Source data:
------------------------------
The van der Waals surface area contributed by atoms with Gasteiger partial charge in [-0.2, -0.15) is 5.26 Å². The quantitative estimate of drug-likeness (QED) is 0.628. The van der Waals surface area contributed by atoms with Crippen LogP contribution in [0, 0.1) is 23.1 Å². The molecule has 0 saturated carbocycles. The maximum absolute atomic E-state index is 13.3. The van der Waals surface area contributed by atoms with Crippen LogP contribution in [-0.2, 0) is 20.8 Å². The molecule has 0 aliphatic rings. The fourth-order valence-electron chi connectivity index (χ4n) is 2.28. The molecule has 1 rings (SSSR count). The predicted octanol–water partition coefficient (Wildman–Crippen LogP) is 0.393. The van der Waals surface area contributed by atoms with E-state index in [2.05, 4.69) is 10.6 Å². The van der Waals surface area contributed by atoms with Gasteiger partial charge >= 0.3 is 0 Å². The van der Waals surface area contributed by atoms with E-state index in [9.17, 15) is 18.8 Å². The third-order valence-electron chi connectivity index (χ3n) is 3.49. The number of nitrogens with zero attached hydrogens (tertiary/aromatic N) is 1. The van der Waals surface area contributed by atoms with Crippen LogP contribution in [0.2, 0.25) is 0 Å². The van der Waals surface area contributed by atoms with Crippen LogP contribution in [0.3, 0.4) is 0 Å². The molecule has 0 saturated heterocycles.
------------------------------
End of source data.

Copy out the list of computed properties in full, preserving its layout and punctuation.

The van der Waals surface area contributed by atoms with Gasteiger partial charge in [-0.2, -0.15) is 5.26 Å². The quantitative estimate of drug-likeness (QED) is 0.628. The van der Waals surface area contributed by atoms with Crippen LogP contribution in [0, 0.1) is 23.1 Å². The molecule has 0 saturated carbocycles. The maximum absolute atomic E-state index is 13.3. The van der Waals surface area contributed by atoms with Crippen LogP contribution in [-0.2, 0) is 20.8 Å². The molecule has 0 aliphatic rings. The fourth-order valence-electron chi connectivity index (χ4n) is 2.28. The molecule has 1 rings (SSSR count). The predicted octanol–water partition coefficient (Wildman–Crippen LogP) is 0.393. The van der Waals surface area contributed by atoms with E-state index in [2.05, 4.69) is 10.6 Å². The van der Waals surface area contributed by atoms with Gasteiger partial charge >= 0.3 is 0 Å². The van der Waals surface area contributed by atoms with E-state index in [9.17, 15) is 18.8 Å². The third-order valence-electron chi connectivity index (χ3n) is 3.49. The number of nitrogens with zero attached hydrogens (tertiary/aromatic N) is 1. The van der Waals surface area contributed by atoms with Crippen LogP contribution in [0.2, 0.25) is 0 Å². The van der Waals surface area contributed by atoms with Crippen LogP contribution in [0.3, 0.4) is 0 Å². The molecule has 0 saturated heterocycles.